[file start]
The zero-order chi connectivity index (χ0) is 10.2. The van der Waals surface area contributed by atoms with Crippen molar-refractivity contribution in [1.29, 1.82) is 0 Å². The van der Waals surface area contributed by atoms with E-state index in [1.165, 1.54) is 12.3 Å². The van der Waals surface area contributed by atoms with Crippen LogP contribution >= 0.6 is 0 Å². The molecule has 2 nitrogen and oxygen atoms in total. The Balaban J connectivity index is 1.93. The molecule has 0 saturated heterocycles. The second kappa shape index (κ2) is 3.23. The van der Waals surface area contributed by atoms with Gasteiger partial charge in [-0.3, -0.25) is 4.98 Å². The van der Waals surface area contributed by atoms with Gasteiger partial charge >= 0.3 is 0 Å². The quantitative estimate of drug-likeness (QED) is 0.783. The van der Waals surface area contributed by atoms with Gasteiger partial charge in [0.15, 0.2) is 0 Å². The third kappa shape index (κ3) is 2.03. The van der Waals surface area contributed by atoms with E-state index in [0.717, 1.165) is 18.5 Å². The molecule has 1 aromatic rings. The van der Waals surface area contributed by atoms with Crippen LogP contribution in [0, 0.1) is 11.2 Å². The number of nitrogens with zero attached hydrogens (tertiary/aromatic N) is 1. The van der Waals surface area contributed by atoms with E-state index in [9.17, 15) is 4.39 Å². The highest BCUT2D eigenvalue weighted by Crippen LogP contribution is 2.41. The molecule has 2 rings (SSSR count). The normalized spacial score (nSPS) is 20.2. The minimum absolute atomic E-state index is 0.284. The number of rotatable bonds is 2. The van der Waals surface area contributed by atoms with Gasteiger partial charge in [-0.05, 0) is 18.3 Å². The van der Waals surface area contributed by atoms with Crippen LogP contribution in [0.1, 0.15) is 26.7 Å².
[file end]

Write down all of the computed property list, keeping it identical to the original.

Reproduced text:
The zero-order chi connectivity index (χ0) is 10.2. The van der Waals surface area contributed by atoms with Crippen molar-refractivity contribution in [1.29, 1.82) is 0 Å². The van der Waals surface area contributed by atoms with E-state index in [1.165, 1.54) is 12.3 Å². The van der Waals surface area contributed by atoms with Crippen LogP contribution >= 0.6 is 0 Å². The molecule has 2 nitrogen and oxygen atoms in total. The Balaban J connectivity index is 1.93. The molecule has 0 saturated heterocycles. The second kappa shape index (κ2) is 3.23. The van der Waals surface area contributed by atoms with Gasteiger partial charge in [-0.3, -0.25) is 4.98 Å². The van der Waals surface area contributed by atoms with Gasteiger partial charge >= 0.3 is 0 Å². The quantitative estimate of drug-likeness (QED) is 0.783. The van der Waals surface area contributed by atoms with Gasteiger partial charge in [0.15, 0.2) is 0 Å². The third kappa shape index (κ3) is 2.03. The van der Waals surface area contributed by atoms with E-state index in [0.717, 1.165) is 18.5 Å². The molecule has 1 aromatic rings. The van der Waals surface area contributed by atoms with Crippen LogP contribution in [0, 0.1) is 11.2 Å². The number of nitrogens with zero attached hydrogens (tertiary/aromatic N) is 1. The van der Waals surface area contributed by atoms with E-state index in [9.17, 15) is 4.39 Å². The highest BCUT2D eigenvalue weighted by Crippen LogP contribution is 2.41. The molecule has 2 rings (SSSR count). The normalized spacial score (nSPS) is 20.2. The minimum absolute atomic E-state index is 0.284. The number of rotatable bonds is 2. The van der Waals surface area contributed by atoms with Gasteiger partial charge in [-0.05, 0) is 18.3 Å². The van der Waals surface area contributed by atoms with Crippen LogP contribution in [0.1, 0.15) is 26.7 Å².